Some symptoms such as headache and muscle pain increased in prevalence over time irrespective of test positivity. Sneezing and hoarseness increased only in those who tested positive, however. Fever and sore throat were, conversely, increased in the test negatives.
The most prolonged duration of symptoms in the latter category was for alterations in smell and for delirium. However, no formal difference was observed for the duration in positive vs. negative individuals.
Flowchart of individuals included in this study. Symptoms* within 7 days excluded local symptoms related to injection site. SARS-CoV-2 test included both rtPCR and LFAT. Positive and negative refers to self-logged test results.
What are the implications?
The study aimed to develop a workflow that would sort symptoms to predict the risk of infection in symptomatic cases in the early post-vaccination period. This could help direct testing towards the high-risk segment, saving limited resources in low- and middle-income countries.
The scientists admitted that they could not find a reliable distinction between symptoms due to the vaccination and those due to superimposed SARS-CoV-2 infection.
The analysis also showed minimal testing among symptomatic vaccine recipients. Even when their symptoms fulfilled the criteria for CLI, only 40% were tested. The reason for the low rate of testing in the face of readily available facilities in the UK is unclear.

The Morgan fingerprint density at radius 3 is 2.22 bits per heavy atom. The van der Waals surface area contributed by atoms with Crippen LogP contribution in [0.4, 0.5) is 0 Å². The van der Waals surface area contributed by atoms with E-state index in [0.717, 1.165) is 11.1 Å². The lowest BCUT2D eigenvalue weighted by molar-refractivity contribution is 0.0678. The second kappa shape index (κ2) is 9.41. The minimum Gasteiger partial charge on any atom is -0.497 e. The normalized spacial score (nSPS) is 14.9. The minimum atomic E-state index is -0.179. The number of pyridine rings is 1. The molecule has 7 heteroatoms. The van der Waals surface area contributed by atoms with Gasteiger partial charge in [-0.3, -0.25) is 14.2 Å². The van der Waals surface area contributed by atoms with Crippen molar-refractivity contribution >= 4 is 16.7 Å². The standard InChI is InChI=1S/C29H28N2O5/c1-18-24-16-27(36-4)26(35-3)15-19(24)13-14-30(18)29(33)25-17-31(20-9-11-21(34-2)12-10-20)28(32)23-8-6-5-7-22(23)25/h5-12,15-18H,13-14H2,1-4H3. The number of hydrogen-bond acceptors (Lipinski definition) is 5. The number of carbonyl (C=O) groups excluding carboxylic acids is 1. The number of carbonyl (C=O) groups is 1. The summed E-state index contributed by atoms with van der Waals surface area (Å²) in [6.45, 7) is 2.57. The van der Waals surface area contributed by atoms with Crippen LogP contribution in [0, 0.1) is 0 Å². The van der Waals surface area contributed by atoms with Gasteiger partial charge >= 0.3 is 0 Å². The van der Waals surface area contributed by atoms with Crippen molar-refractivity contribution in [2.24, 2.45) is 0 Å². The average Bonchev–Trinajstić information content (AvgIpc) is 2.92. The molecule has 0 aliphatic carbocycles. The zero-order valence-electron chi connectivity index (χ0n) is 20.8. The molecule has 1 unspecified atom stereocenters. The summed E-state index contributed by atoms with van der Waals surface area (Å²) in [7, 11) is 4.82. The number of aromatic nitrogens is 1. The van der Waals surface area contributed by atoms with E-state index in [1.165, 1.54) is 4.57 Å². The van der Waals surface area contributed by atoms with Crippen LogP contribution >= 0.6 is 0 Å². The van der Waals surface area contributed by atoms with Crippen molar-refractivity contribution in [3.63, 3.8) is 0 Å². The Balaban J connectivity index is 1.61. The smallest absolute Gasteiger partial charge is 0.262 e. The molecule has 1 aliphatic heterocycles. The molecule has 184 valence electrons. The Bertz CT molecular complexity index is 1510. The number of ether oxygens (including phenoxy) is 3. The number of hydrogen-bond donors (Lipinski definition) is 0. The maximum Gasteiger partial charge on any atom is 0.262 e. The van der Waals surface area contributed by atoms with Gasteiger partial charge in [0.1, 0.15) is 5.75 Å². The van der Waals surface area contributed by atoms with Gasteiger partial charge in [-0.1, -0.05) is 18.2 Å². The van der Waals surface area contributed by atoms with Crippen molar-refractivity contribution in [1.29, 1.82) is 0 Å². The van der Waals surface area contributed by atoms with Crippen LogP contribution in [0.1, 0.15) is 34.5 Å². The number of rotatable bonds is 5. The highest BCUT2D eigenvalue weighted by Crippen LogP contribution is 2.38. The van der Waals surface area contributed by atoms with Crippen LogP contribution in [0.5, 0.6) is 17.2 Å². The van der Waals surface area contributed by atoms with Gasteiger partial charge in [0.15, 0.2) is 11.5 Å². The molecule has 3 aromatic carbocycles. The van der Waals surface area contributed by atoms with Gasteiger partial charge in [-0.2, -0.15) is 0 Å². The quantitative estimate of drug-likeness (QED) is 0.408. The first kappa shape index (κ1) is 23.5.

Similarly, of the 150 people who had a positive test result, only 40% had CLI, and the rest were tested for reasons other than the presence of such symptoms.
The use of core symptoms as an indicator of testing may miss out on many test positives, suggesting the need to refine the policy in the UK, and widen the testing net.
The fact that symptoms could not clearly demarcate test positives from negatives early in the illness means that this cannot be developed into an algorithm to identify those who should be tested and isolated.
The time of infection in these cases is unknown, though the study criteria ensured that only recent infections were included. However, the infection may have occurred before vaccination since many infections are asymptomatic – and in this case, the study required that all vaccine recipients included be asymptomatic.
The infection may also have occurred during vaccination. However, the severity of the illness is much lower after vaccination than in unvaccinated individuals. Thirdly, vaccination may have induced a sense of false security, which led to riskier behavior and a greater likelihood of infection. This corroborates the findings of some earlier studies.
“In conclusion, post-vaccination symptoms cannot be distinguished with clinical confidence from early SARS-CoV-2 infection. Our study highlights the critical importance of testing symptomatic individuals - even if recently vaccinated – to ensure early detection of SARS-CoV-2 infection and help prevent future waves of COVID-19.”
medRxiv publishes preliminary scientific reports that are not peer-reviewed and, therefore, should not be regarded as conclusive, guide clinical practice/health-related behavior, or treated as established information.